Adam Singer, chief executive of Telewest Communications, had to face his shareholders at the cable company's AGM yesterday, and they were venting their anger at its precipitous share price decline. That was accelerating sharply as he spoke, wiping another 9 per cent from the company's value. Worth £16bn at the height of the New Economy boom, the company is now valued at £2.4bn.
It is tempting to accept the company's argument that, in recent days, Telewest has been unfairly caught up in the problems of its sector mates. Cable investors have taken fright at the debt built up in the expansion of the late 1990s and worry that shareholders will end up having to bale companies out. Telewest's continental peer UPC Media and its US-listed rival NTL have each lost two-thirds of their value in the past six weeks. In that context, Telewest is holding up rather well.
Since a renegotiation of its £2.25bn bank facility in the spring, Telewest has made much of how its business plan is now fully funded. Not everyone agrees, however, and the major concern is capital expenditure, which Mr Singer has promised to reduce this year. The start made on this endeavour in the first quarter was disappointing and sceptics think that day-to-day maintenance costs on its vast UK cable network will make savings hard to come by.
Mr Singer has undoubtedly raised Telewest's game in the past year, helping improve its terrible service record. Customer retention and spending per household are all on an upward trend thanks to the migration from analogue to digital TV, and there should be another boost when higher customer charges kick in next week.
Telewest is expending considerable marketing effort on bundling together its three services – telephone, interactive television and broadband internet – to increase customer loyalty. And cable's "killer application", video on demand, is ready to go as soon as the industry agrees a content deal with the Hollywood studios.
There is plenty to get excited about and earnings before interest, tax, depreciation and amortisation are expected to rise almost 10 per cent this year. But the interest charges and high maintenance capex leave management with practically no room for error.
Though the recent falls in the share price could tempt the unwary, there is still too much to prove and the stock, down 8.5p to 84p yesterday, is unlikely to have hit a low.
Could the power shortages bedevilling California be a sign of things to come? The shareholders in Turbo Genset, an alternative power generator maker, floated in London last summer after an earlier initial public offering on the Alberta Stock Exchange, will hope so. The firm, now worth £740m, makes electricity generators that operate on natural gas.
TurboGen has a one- or two-year lead over rivals like ABB and Honeywell in making 400-kilowatt generators – a size suitable for powering small office blocks, factories, shopping centres and other public buildings. TurboGen users will save 40 per cent on UK electricity prices and receive a more reliable power supply. What's more, the generators show greater efficiency than conventional power plants and offer environmental benefits.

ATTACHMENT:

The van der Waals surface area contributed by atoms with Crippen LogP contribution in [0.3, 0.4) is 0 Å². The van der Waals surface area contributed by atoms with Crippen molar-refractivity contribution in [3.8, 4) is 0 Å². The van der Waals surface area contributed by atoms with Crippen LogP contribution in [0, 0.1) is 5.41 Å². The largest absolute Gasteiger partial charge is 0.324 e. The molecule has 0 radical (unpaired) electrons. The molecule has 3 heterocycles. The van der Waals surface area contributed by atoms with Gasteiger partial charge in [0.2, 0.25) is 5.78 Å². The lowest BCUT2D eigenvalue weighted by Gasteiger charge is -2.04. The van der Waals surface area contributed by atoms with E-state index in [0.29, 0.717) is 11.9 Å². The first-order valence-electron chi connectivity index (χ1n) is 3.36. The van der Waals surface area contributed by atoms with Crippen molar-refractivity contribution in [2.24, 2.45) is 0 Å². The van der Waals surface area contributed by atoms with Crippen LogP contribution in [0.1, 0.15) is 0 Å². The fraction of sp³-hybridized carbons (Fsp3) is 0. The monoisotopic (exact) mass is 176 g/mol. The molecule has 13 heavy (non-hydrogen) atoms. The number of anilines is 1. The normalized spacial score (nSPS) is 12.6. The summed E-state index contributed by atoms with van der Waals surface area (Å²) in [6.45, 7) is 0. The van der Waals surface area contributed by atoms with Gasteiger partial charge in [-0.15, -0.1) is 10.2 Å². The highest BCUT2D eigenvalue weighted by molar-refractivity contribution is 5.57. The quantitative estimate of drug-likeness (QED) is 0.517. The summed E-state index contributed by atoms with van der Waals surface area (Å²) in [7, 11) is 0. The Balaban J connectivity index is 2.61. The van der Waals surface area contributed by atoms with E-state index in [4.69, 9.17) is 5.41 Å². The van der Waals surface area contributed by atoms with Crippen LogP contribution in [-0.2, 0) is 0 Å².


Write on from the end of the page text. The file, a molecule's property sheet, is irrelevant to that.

Pratt & Whitney, the aeroplane engine maker which supplies the generator engines, is a partner. So, too, is Detroit Edison, the utility, which markets and installs the finished product to customers, mainly electricity distributors.
The company reported a loss of £3m yesterday for the nine months to April with revenue of just £11,000. At 30 April, it had cash reserves of £29m.
Investors have bet that shipments of the 400kW generator, which begin next month and are forecast to hit 130 in 2002, will, with bigger generators being planned, make TurboGen profitable by late 2003. Utilities around the world are evaluating the technology, as are the likes of BP, which could use the units to power offshore drilling platforms with natural gas available from the sea-bed.
With TurboGen stock up 9p yesterday to 430p, the company has avoided much of the market downturn. Though the opportunity is enormous, so is the risk, though a planned listing on Nasdaq next year could push the shares higher still.
Telework Systems, which more than doubled its profits to £6m in the year to March, makes software that enables businesses to manage their workforce to be in the most efficient place at the right time.
Those profits, on sales up 26 per cent to £21.9m, were better than analysts predicted. In the 15 years since being set up by Ian Lenagan, still chief executive, the company has never missed expectations, and it is in no danger of doing so in the coming year, either.
Some 75 per cent of forecast sales are already in the bag, so the market consensus of £8.1m profit this year looks modest, even with an economic slowdown in prospect. The company has historically increased sales in tougher times, as its products can have a demonstrable boost to its customers' efficiency within months.
But the company is too expensive. Up 7p to 173.5p yesterday, giving a capitalisation of £313m, the stock is on 10-times forecast sales. That's a big anomaly in the sector, and one that the market is likely to correct. Avoid.Reuse content